Immature but deadly. Immune cells in fetal blood are better at destroying leukaemia cells than adult stem cells, tests in mice suggest.
The results are a surprise because foetal immune cells haven’t had the lifelong “training” that adult immune cells have had, yet they still seem to recognise and destroy abnormal cells.
People with blood cancers like leukaemia have to undergo chemotherapy to eradicate the blood cells that are causing their cancer. The collateral damage is that most, if not all their healthy blood cells are also destroyed. Stem cells from bone marrow transplants are used to repopulate their circulatory system with healthy blood cells. The transplant has an extra benefit: the new immune cells in the blood can help finish off any residual cancer cells that survived the chemotherapy.
Increasingly, umbilical cord blood – which contains foetal stem cells – is being used instead of bone marrow transplants because the risk of rejection is lower with the immature cells. But doctors thought this came at a price – if the immune cells in the cord blood are less aggressive to the recipient, then presumably they are also less aggressive to any residual leukaemia cells.
“We thought the baby cells were much tamer,” says team member Paul Veys of Great Ormond Street Hospital for Children in London. “The assumption has been that they won’t fight but it’s the complete reverse,” he says.
Veys and his colleagues compared the impact of injecting immune cells from adult or cord blood into mice with a form of human blood cancer called B-cell lymphoma. Tumours rapidly disappeared in the mice that received the fetal immune cells, but kept growing in those that got the adult cells.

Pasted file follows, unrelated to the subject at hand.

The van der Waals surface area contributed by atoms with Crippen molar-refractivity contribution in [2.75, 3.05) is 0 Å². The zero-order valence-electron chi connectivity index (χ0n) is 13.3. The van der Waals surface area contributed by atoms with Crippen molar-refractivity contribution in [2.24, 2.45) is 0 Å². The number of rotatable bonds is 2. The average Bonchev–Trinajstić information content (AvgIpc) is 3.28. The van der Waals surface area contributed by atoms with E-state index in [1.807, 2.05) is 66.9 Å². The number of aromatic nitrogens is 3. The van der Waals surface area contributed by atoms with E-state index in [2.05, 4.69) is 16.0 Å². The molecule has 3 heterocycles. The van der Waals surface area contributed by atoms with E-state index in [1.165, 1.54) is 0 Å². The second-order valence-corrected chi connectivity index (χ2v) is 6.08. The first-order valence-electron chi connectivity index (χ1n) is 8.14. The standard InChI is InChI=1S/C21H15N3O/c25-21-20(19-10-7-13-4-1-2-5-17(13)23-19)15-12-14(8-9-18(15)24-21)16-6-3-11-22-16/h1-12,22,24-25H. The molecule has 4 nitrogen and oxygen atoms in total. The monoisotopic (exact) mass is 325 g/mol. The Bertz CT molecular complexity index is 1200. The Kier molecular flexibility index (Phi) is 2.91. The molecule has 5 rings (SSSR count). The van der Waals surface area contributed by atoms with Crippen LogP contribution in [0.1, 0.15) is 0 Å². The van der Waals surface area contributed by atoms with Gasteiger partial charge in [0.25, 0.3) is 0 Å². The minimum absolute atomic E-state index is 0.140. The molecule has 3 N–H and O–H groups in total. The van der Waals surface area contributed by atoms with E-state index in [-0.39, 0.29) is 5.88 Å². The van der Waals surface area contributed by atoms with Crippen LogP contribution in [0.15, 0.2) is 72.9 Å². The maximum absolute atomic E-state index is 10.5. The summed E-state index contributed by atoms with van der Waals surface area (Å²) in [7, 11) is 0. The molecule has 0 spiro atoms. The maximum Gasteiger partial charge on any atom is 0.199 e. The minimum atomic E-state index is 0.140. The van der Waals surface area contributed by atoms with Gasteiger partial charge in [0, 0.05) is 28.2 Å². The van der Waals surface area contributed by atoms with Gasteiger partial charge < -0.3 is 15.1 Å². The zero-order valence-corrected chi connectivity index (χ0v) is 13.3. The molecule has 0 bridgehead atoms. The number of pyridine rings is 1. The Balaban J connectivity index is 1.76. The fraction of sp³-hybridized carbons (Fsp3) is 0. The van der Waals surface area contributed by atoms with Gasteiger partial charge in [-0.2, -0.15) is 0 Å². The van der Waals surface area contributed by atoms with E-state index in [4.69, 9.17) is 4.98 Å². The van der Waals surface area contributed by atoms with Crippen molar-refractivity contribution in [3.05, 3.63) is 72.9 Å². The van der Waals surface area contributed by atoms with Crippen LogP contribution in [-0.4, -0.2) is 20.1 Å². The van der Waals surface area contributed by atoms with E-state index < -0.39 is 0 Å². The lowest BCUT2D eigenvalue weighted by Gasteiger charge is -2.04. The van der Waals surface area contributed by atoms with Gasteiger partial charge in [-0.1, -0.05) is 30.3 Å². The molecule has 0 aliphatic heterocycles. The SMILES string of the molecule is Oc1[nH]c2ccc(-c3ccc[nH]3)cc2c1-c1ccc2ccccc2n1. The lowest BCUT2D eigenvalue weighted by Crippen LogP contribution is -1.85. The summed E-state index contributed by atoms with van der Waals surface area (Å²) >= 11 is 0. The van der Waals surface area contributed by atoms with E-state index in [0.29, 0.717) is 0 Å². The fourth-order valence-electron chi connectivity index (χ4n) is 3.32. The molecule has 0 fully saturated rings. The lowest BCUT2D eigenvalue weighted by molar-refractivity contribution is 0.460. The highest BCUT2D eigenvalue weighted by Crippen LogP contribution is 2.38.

When the researchers examined tumour samples from the animals before they were destroyed, they found that the fetal cells triggered rapid production of CD4 cells, the white blood cells that orchestrate the immune system response to tumours and viruses. Moreover, the tumours rapidly filled up with CD8 cells, the killer cells that actually destroy cancerous tissue.
The result was a surprise because the assumption has always been that compared with “seasoned” adult cells, the immune cells in the cord blood would be too naive to recognise and kill abnormal cells. “Instead, it seems they can pitch straight in without practice,” says Veys. He speculates that the cells may have special immunological abilities that provide immediate protection to a growing fetus. “The implication is that using cord blood may be a better choice to mop up leukaemia,” he says.
Journal reference: Blood, DOI: 10.1182/blood-2015-06-654780 To read the full article click here.